Mr A McLEAN () - The exchange of goods is trade, and borrowing money is a transaction separate and apart. But the honorable member must know that when the States borrow money they do not get that money in the shape of coin, but in goods ; and Victoria did the same. During the 26 years that Great Britain lost £2,111,000,000 on her external trade, what was the condition of the trade of the "United States 1 In that same period the United States exported £141,000,000 worth more than was imported. According to my honorable friends, the United States should be that much poorer on the transaction ; but, unfortunately for that theory, the result shows that the United States is very much wealthier on account of the great excess of exports over imports. The honorable member for Macquarie, who, in quoting statistics regarding the incomes of the United Kingdom and the United States, measured them by the square mile, and so clouded the issue, may, perhaps, be interested to hear the figures as given by Mulhall. The total income of the United Kingdom in 1S96, according to Mulhall, was £1,421,000,000 sterling. The total income of the United States for the same year was £3,178,000,000; or about two and one-fourth times greater than that of Great Britain, although the. population of the United States, in round numbers, is only about 70 per cent, larger. It will therefore be seen, taking the total income of the two nations, that per inhabitant the income of the United States is infinitely lai-ger than that of the United Kindom. Revenue, I admit, is not much to be relied, on as an indication of wealth. Countries collect what is necessary for their requirements, and some countries may need a great deal more than others, without being I actually wealthier. But taking the figures. for what they are worth, we find that in 1889 the total revenue of the United Kingdom was £88,500,000 ; that of France for the same year, was £121,800,000 ; and of Germany, £154,700,000. Then we find that the gold reserve of England was £31,800,000; of France, £78,500,000 ; of Germany, £43,500,000; and of Russia, £122,200,000. It is fair to say, however, that I do not attach much importance to these latter statistics, for reasons that I have pointed out. We heard a great deal about the flourishing condition of the people of Great Britain as compared with that of people in protectionist countries. Mulhall gives a table showing the increase in the total expenditure of different countries from 1840 to 1888, a period of 48 years. The total expenditure of Great Britain per inhabitant during that period increased by 20 per cent. The expenditure per> inhabitant of France for the same period increased at the rate of 147 per cent., that of Germany by 260 per cent., and that of the United States by 230 per cent. Why does Great Britain lag so terribly in the rear of the protectionist nations in the increase in her rate of expenditure 1 When honorable members speak of the present position of Great Britain, and compare it with her condition under protection, they should, as I pointed out before, compare her rate of progress. No one denies that Great Britain has made substantial progress. Long may she Continue to progress ! I am sure that is the earnest wish of every true subject of the Empire. But when we are dealing with an important question such as this, affecting the future policy of the Commonwealth, it is necessary that we should pull the mask off and show the results of the different fiscal systems as they have affected the other nations of the earth, in order that we may judge which is the most likely to benefit the people of the Commonwealth of Australia.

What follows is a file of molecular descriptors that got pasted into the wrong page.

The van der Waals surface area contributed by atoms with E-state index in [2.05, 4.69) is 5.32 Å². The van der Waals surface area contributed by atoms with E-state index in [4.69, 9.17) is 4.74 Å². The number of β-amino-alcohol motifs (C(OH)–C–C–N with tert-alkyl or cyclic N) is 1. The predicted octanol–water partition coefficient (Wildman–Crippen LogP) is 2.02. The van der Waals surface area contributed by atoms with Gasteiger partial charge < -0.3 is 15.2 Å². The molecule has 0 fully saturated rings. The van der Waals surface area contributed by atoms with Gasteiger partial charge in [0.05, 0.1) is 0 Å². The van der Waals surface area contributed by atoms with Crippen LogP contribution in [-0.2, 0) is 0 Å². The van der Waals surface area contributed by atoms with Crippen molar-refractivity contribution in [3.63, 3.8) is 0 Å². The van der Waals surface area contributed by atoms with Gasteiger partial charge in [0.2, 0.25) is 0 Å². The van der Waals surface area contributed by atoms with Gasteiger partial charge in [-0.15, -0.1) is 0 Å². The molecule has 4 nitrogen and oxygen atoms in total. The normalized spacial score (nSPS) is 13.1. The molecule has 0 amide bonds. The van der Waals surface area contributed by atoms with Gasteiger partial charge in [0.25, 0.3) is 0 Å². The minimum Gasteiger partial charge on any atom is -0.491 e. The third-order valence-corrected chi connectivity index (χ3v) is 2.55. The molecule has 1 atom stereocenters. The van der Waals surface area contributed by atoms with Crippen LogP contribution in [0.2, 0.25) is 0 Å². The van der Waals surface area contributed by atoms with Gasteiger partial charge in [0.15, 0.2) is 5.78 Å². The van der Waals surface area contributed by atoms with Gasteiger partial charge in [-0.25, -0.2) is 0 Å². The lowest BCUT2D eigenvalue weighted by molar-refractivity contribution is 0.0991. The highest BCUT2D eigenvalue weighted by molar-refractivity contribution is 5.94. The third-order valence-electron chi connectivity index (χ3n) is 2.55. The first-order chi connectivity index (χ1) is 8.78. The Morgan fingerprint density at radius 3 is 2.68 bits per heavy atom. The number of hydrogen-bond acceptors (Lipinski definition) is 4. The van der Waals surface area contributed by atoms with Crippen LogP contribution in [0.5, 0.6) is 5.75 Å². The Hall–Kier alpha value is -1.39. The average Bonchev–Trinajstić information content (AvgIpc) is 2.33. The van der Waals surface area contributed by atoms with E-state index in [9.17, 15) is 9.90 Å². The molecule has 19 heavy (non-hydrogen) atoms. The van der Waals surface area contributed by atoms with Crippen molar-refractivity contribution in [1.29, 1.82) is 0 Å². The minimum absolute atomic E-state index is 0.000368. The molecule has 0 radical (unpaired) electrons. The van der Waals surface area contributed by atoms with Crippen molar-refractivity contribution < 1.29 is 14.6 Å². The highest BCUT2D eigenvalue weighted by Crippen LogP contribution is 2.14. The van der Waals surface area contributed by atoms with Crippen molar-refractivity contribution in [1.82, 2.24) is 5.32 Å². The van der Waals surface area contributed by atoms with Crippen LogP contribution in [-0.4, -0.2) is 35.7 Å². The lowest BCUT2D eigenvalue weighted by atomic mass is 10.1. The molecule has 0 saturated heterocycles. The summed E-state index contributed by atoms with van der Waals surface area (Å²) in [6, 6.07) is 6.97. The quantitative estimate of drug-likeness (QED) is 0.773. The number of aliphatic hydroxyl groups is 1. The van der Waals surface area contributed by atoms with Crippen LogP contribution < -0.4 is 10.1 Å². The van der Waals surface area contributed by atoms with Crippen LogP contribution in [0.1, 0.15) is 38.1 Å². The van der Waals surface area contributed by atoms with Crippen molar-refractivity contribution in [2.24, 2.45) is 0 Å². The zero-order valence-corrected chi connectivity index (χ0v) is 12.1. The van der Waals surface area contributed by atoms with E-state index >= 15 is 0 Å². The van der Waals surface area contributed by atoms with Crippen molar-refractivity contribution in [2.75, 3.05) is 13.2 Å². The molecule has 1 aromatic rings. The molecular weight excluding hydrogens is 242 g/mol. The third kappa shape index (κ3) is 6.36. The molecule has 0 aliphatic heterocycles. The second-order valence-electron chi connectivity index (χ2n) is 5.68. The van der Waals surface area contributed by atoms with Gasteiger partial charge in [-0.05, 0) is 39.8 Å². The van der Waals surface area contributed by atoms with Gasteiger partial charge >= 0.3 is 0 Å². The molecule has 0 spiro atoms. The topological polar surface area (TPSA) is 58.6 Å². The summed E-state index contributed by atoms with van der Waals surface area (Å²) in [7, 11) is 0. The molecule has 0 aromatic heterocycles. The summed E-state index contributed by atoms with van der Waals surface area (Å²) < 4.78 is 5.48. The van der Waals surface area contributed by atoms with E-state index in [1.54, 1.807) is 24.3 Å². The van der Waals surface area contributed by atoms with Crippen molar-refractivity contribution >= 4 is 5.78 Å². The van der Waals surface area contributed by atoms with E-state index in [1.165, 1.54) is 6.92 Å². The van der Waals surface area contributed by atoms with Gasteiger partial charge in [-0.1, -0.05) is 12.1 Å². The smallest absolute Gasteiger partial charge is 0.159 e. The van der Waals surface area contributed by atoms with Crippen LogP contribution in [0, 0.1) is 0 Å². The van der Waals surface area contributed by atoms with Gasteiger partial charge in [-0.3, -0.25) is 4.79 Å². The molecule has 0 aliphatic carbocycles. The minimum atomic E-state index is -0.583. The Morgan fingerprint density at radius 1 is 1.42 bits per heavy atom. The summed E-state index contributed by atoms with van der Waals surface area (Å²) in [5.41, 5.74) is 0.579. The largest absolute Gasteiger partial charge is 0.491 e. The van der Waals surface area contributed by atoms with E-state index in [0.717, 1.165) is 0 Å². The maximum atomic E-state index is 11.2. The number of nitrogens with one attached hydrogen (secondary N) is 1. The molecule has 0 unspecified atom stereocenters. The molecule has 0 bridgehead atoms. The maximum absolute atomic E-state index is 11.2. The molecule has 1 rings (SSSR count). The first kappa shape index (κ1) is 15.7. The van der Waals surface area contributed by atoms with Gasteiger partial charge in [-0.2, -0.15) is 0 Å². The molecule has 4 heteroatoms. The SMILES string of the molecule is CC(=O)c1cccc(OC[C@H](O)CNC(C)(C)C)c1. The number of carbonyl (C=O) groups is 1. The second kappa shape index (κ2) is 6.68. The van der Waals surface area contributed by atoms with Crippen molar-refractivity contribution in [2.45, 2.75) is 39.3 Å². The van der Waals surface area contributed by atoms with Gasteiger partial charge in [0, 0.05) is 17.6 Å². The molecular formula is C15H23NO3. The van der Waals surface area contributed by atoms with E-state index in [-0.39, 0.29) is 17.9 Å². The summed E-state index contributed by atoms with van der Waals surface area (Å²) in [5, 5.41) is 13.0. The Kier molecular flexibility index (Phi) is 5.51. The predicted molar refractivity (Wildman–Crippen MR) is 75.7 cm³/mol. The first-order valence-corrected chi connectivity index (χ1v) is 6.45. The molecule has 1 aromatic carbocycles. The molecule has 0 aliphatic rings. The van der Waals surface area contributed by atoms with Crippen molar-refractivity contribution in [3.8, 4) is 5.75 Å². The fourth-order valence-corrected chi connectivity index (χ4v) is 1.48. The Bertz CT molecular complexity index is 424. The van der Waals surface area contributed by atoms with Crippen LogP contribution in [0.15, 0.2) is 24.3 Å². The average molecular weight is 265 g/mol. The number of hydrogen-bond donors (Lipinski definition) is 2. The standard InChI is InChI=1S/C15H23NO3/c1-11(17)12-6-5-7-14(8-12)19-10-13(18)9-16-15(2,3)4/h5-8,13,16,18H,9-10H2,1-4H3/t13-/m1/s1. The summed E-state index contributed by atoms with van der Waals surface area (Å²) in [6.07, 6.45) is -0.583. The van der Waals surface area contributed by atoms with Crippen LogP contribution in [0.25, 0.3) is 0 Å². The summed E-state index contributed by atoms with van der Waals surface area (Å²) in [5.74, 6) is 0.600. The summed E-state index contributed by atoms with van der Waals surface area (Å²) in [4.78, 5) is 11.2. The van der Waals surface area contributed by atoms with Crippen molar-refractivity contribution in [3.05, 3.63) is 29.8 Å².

Mr Glynn () - The cost of living in Paris is nearly double what it is in London.


Mr A McLEAN () - -But is the cost of living in France equal to the cost of living in England ?


Mr Glynn () - I can show the honorable member a French paper in which a comparison is made.


Mr A McLEAN () - I have compared all the nations of Europe in respect of the cost of living, and, speaking, from memory, I found that the cost of living in Great Britain was something like 50 per cent, greater than the cost in the other countries of Europe. Compare that with America. I will give my honorable and learned friend the figures.


Mr Thomson () - Is that the cost of, or the expenditure on, living ?


Mr A McLEAN () - The expenditure on living.


Sir Edward Braddon () - People can afford to spend more in Great Britain.